As It Almost Was
Amherst College’s Monuments to Lord Jeffery
On view May 24–December 29, 2013
This exhibition, guest curated by Jeremy Simon (Class of 2013), unites for the first time two bronze models of proposed monumental equestrian statues showing Lord Jeffery Amherst (1717-97), the namesake of the town of Amherst, and by extension, of Amherst College.
(How Jeffery Amherst, 1st Baron Amherst, who had no connection with the town or college that now bear his name, came to be adopted as an unofficial mascot for Amherst College is a different story, told in fascinating detail in this informative blog post.)
Boston-based sculptor Bela Lyon Pratt (1867-1917) prepared the earlier model in 1913 at the separate instigations of Frank A. Hosmer (Class of 1875) and Benjamin Dwight Hyde (Class of 1894). Their interest in Jeffery Amherst was timely, following the 1906 publication of James Shelley Hamilton’s popular song “Lord Geoffrey Amherst.” But the proposal to erect an equestrian monument on the site of the Octagon ultimately came to naught. Pratt’s critically-acclaimed design is known today only from this tabletop bronze study, perhaps the work Hyde donated to the Psi Upsilon house, where an archival photograph shows a version of the sculpture displayed in a living room in 1937. The Mead Art Museum is grateful to Carolyn and Lindsey Echelbarger (Class of 1974, Parent 2004) for the generous loan of this rare master work from a leading artist of America's Gilded Age.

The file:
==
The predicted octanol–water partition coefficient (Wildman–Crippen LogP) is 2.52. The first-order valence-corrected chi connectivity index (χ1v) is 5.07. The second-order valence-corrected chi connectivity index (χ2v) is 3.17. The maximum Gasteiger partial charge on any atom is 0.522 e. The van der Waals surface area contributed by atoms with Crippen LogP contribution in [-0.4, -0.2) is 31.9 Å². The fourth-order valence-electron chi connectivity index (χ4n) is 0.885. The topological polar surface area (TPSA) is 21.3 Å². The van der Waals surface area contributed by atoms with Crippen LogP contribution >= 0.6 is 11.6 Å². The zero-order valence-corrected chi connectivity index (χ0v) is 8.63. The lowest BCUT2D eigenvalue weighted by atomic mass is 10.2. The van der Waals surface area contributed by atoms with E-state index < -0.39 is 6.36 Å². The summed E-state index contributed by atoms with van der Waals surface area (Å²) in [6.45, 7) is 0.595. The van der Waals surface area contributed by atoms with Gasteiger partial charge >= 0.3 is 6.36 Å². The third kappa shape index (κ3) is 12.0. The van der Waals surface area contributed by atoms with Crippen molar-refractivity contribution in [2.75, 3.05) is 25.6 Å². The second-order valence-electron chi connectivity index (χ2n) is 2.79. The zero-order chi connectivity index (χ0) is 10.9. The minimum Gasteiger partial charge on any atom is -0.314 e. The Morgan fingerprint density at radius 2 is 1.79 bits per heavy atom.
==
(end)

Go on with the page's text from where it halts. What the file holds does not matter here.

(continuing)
In 1930, Amherst-born sculptor Sidney Biehler Waugh (1904-63) revived the subject, proposing to make “a miniature equestrian figure of Lord Jeffery” for Ernest M. Whitcomb (Class of 1904), a co-founder of The Lord Jeffery Inn. In 1959, Waugh was still seeking support for a related project, to “tear down the Octagon and make a grand piazza on the top of the hill, with Jeffery facing the common.” The bronze Art Deco style cast shown here (commissioned by the Mead’s first director, Charles Morgan, in 1959) reproduces a plaster maquette possibly designed for Whitcomb.
Together, these little-known artworks offer a fascinating glimpse into an Amherst College campus landmark that almost was, showing a historical figure who never came here.
To learn more, please download the illustrated handout (PDF).
All are welcome to join Mead Director Elizabeth Barker and Head of Archives and Special Collections Mike Kelly for a gallery talk about the exhibition on Friday, October 4, 2013, at 4:30 p.m.